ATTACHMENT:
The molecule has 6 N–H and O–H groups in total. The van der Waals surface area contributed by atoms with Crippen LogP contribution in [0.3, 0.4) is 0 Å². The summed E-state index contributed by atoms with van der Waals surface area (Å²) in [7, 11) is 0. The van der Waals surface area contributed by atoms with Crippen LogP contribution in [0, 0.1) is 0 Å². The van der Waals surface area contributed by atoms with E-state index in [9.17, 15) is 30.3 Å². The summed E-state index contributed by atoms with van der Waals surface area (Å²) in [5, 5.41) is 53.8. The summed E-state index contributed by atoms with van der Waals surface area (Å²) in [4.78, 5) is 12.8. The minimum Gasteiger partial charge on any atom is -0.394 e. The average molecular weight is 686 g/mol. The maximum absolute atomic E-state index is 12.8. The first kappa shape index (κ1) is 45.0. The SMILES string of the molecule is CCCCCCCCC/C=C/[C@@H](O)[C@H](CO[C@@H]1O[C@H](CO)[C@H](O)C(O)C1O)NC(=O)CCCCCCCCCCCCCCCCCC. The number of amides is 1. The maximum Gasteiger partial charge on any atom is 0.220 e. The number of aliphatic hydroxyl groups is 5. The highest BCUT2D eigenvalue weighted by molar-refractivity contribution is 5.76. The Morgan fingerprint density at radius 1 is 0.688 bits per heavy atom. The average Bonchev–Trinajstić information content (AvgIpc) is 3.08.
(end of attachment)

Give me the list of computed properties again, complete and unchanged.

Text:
The molecule has 6 N–H and O–H groups in total. The van der Waals surface area contributed by atoms with Crippen LogP contribution in [0.3, 0.4) is 0 Å². The summed E-state index contributed by atoms with van der Waals surface area (Å²) in [7, 11) is 0. The van der Waals surface area contributed by atoms with Crippen LogP contribution in [0, 0.1) is 0 Å². The van der Waals surface area contributed by atoms with E-state index in [9.17, 15) is 30.3 Å². The summed E-state index contributed by atoms with van der Waals surface area (Å²) in [5, 5.41) is 53.8. The summed E-state index contributed by atoms with van der Waals surface area (Å²) in [4.78, 5) is 12.8. The minimum Gasteiger partial charge on any atom is -0.394 e. The average molecular weight is 686 g/mol. The maximum absolute atomic E-state index is 12.8. The first kappa shape index (κ1) is 45.0. The SMILES string of the molecule is CCCCCCCCC/C=C/[C@@H](O)[C@H](CO[C@@H]1O[C@H](CO)[C@H](O)C(O)C1O)NC(=O)CCCCCCCCCCCCCCCCCC. The number of amides is 1. The maximum Gasteiger partial charge on any atom is 0.220 e. The number of aliphatic hydroxyl groups is 5. The highest BCUT2D eigenvalue weighted by molar-refractivity contribution is 5.76. The Morgan fingerprint density at radius 1 is 0.688 bits per heavy atom. The average Bonchev–Trinajstić information content (AvgIpc) is 3.08.